So, my point is that it is seemingly harder to find that radical stillness and goallessness in any practice involving an action or a goal. Does that make sense? (Personally, I think it is possible to do so, but it is tricky. Imagine a tennis game: It would be a little like learning to play tennis while radically giving up all thought of hitting the ball or scoring a point). However, --if-- someone can pray or chant with the attitude of Shikintaza that I describe above, then maybe the praying or chanting is Shikintaza. Maybe.

                        Another point is that, in our Zazen Practice, we must find all we need within ourselves, and there is no need to call out to a Buddha in the sky to lend a hand. In chanting or praying, there is the feeling that we are reaching out to some outside force for assistance. That also separates chanting from the fully "self-contained" and "self-sufficient" nature of Zazen. (Let me add here, for some Practitioners who practice chanting/prayer combined with Zazen, the distinction between "inside" and "outside" become a moot point. Still, I think it is hard to pursue Shikantaza philosophy in chanting if you think that you are chanting to someone for receipt of something.) But, if you can radically drop all thought of inside and outside, all need for assistance or anything else ... then maybe chanting can be like Shikintaza. Maybe.

                        I say "maybe" because, gosh darn it, why would anyone need anything more than Zazen??

                        Tough to explain. I hope the point comes across.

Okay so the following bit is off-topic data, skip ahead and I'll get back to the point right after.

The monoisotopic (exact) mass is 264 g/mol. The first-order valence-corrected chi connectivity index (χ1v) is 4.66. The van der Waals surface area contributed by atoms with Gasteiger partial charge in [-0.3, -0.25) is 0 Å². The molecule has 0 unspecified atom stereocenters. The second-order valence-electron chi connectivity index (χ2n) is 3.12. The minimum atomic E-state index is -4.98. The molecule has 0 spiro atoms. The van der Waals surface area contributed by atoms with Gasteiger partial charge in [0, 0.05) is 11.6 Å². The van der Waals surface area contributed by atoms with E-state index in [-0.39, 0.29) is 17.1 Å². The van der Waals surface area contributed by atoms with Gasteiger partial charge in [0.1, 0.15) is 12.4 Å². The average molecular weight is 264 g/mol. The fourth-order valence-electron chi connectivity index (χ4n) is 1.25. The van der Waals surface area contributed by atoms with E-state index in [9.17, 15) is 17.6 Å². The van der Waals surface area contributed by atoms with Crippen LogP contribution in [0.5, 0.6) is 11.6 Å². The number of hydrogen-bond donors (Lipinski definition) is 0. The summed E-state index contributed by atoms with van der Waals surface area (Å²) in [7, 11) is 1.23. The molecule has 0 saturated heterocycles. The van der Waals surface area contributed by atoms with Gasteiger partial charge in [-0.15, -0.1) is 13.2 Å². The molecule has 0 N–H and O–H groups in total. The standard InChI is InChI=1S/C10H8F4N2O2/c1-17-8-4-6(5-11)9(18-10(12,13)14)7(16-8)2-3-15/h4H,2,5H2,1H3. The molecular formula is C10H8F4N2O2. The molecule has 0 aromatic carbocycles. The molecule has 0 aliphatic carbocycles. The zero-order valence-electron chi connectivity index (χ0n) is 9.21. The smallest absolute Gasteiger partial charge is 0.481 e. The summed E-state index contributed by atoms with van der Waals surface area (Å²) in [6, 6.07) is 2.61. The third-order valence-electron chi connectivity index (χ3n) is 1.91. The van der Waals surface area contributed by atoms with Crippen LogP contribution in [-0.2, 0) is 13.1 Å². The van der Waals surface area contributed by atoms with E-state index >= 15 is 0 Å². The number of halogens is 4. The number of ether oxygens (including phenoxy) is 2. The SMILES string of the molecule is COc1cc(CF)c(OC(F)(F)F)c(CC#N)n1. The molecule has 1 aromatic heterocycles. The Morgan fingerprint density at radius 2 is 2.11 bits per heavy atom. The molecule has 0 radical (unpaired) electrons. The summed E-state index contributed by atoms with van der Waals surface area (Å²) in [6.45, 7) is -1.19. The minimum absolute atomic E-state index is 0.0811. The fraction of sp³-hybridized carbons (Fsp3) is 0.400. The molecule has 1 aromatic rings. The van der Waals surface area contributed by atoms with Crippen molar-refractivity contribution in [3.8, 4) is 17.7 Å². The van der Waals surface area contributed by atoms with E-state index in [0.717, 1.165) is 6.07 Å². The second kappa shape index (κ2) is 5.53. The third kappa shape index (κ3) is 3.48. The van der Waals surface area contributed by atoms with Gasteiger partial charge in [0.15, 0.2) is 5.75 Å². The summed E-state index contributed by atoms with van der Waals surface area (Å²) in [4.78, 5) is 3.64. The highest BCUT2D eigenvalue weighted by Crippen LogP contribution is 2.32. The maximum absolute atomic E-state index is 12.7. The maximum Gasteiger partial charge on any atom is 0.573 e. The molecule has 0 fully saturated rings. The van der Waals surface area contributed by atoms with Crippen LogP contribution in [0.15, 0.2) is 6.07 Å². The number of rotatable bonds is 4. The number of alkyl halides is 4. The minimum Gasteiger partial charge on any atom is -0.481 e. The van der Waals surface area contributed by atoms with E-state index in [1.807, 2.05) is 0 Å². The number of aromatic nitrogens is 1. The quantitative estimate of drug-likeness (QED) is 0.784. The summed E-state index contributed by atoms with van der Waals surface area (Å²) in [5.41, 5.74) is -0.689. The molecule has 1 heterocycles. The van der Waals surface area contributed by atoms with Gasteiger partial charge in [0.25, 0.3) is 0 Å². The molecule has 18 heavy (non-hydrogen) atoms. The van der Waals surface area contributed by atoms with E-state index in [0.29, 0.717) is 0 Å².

Gassho, Jundo
                        ALL OF LIFE IS OUR TEMPLE

                        Comment

                        • Dainin
                          Member
                          • Sep 2007
                          • 389

                          #13
                          Re: Buddhism More Than Just Meditation?

                          This is a very interesting conversation. Thanks for starting it, chicanobudista.

                          Originally posted by Jundo
                          I agree with Tracy that chanting, rosary twirling, repeated bowing, swaying (in the style of Muslim or Jewish prayer) and the like can bring about states of samatha (which can be defined as tranquillity, concentration, mental one-pointedness, undistractedness, unperturbedness, peaceful and lucid mind). In fact, any hypnotic, repetitive activity can do so, and it does not only have to be a religious activity ... gardening, running, singing, dancing, flute playing and the like can bring like states of mind.
                          I can attest to this in a few areas of my life: performing on stage, running, and saying the rosary. As an actor, when I was really into a role and really "being in the moment" on stage, I experienced this one-pointed-ness. I've also experienced this when I was running (of course, I was in better shape then!) and, when a practicing Catholic, saying the rosary. While the experience only happened occasionally (I certainly couldn’t rely on it), I found when it did occur, it was an amazingly cathartic, almost transcendent, experience.

                          Originally posted by Jundo
                          So, my point is that it is seemingly harder to find that radical stillness and goallessness in any practice involving an action or a goal. Does that make sense? (Personally, I think it is possible to do so, but it is tricky. Imagine a tennis game: It would be a little like learning to play tennis while radically giving up all thought of hitting the ball or scoring a point). However, --if-- someone can pray or chant with the attitude of Shikintaza that I describe above, then maybe the praying or chanting is Shikintaza. Maybe.